Belarus’ authoritarian leader on Monday denied that his government unleashed harsh repression of dissent after his re-election a year ago triggered a months-long wave of mass protests, and he promised to step down “very soon” but would not say when exactly.
President Alexander Lukashenko’s remarks came during an epic eight-hour press conference on the anniversary of the vote that handed him a sixth term but was denounced by the opposition and some foreign governments as rigged.
The event, during which Mr Lukashenko lashed out at foreign journalists while some Belarusian reporters and bloggers emotionally defended his government’s actions, came as Belarus faces growing pressure from the European Union over its treatment of government critics.
“We back then carried out preparation for the election and the election itself in the conditions of total transparency and democratisation of political life,” Mr Lukashenko said.
“The difference was only that some were preparing for fair election, and others called for bashing the authorities – for a coup.”
Belarus was shaken by months of protests triggered by Mr Lukashenko’s re-election, the largest of which drew up to 200,000 people.
Belarusian authorities responded to the protests with a relentless crackdown in which more than 35,000 people were arrested and thousands beaten by police.
Leading opposition figures have been jailed or forced to leave the country.
Mr Lukashenko, who has ruled Belarus with an iron fist for 27 years, has denounced his opponents as foreign stooges and accused the US and its allies of plotting to overthrow his government.
He has vaguely promised to step down after Belarus adopts a new constitution but kept quiet about when it might happen.
On Monday (local time), Mr Lukashenko said it would happen “very soon”.
The authorities have ramped up their crackdown on dissent in recent months, targeting independent journalists and democracy activists with raids and arrests and sometimes going to extremes such as diverting a plane to the capital of Minsk and arresting a dissident aboard.
The leader of Belarus, however, argued on Monday that “there have been no repressions in my country, and there never will be any repressions”.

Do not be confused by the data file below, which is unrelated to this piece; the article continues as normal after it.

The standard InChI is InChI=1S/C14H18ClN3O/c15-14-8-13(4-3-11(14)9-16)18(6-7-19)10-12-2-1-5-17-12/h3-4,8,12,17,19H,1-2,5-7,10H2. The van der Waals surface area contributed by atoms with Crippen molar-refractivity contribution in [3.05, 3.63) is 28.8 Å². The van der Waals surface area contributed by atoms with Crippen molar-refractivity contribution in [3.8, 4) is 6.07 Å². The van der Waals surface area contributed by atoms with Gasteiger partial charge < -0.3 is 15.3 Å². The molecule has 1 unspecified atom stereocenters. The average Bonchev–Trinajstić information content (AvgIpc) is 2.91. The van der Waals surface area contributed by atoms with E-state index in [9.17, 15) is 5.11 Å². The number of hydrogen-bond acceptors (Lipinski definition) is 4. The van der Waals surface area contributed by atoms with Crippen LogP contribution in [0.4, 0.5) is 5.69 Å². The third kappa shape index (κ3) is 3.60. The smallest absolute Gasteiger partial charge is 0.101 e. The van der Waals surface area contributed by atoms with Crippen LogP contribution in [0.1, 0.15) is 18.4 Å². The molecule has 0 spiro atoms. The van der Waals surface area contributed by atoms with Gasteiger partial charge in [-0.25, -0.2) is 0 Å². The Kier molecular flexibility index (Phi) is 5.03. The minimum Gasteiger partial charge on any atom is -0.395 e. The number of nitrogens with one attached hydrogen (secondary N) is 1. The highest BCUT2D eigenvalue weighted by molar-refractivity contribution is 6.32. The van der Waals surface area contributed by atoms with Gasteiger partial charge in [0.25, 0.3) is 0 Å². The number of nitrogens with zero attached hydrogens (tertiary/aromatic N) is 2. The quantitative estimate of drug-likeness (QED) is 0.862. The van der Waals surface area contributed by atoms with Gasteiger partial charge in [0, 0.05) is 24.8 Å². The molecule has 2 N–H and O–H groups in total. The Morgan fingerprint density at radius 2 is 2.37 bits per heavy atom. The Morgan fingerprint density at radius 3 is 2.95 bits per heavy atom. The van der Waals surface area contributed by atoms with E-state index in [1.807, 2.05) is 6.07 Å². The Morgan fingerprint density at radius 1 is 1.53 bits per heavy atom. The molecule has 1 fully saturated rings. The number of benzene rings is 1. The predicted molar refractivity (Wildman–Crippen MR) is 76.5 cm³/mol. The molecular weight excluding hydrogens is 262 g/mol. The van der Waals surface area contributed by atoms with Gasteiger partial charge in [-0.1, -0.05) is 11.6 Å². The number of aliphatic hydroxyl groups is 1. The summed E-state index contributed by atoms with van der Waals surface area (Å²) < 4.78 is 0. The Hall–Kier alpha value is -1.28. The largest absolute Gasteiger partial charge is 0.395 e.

Mr Lukashenko added: “To unleash repressions in Belarus is (the same as) to shoot myself. I know it well and I will never cross that line.”
The pressure on dissent has elicited international outrage, and the United States and European Union have slapped Belarus with sanctions that target top government officials and key sectors of the country’s economy.
In response to the sanctions, Mr Lukashenko has said his country will not try to stem a flow of illegal migrants to the EU.
Lithuania in recent months has faced a surge of mostly Iraqi migrants it has blamed on Mr Lukashenko’s government.
On Monday, the president also threatened to stop cooperating with the US in the fight against smuggling of radioactive materials if the sanctions pressure continues.
“Who needs some dirty explosives going to the European Union?” Mr Lukashenko said, citing the surge of migrants as an example of foreign pressure backfiring.
“We’re not blackmailing, we’re not threatening, we’re forced to react,” he said.
Last week, Belarus once again drew international attention.
At the Tokyo Games, a Belarusian Olympic sprinter accused the country’s officials of trying to put her on a plane back to Belarus after she publicly criticised the management of her team at the games.
Krystsina Tsimanouskaya refused to board the plane and instead sought refuge in Poland.
In his first comment on the incident, Mr Lukashenko accused her of being a foreign stooge, saying that “she wouldn’t have done it herself if she hadn’t been manipulated”.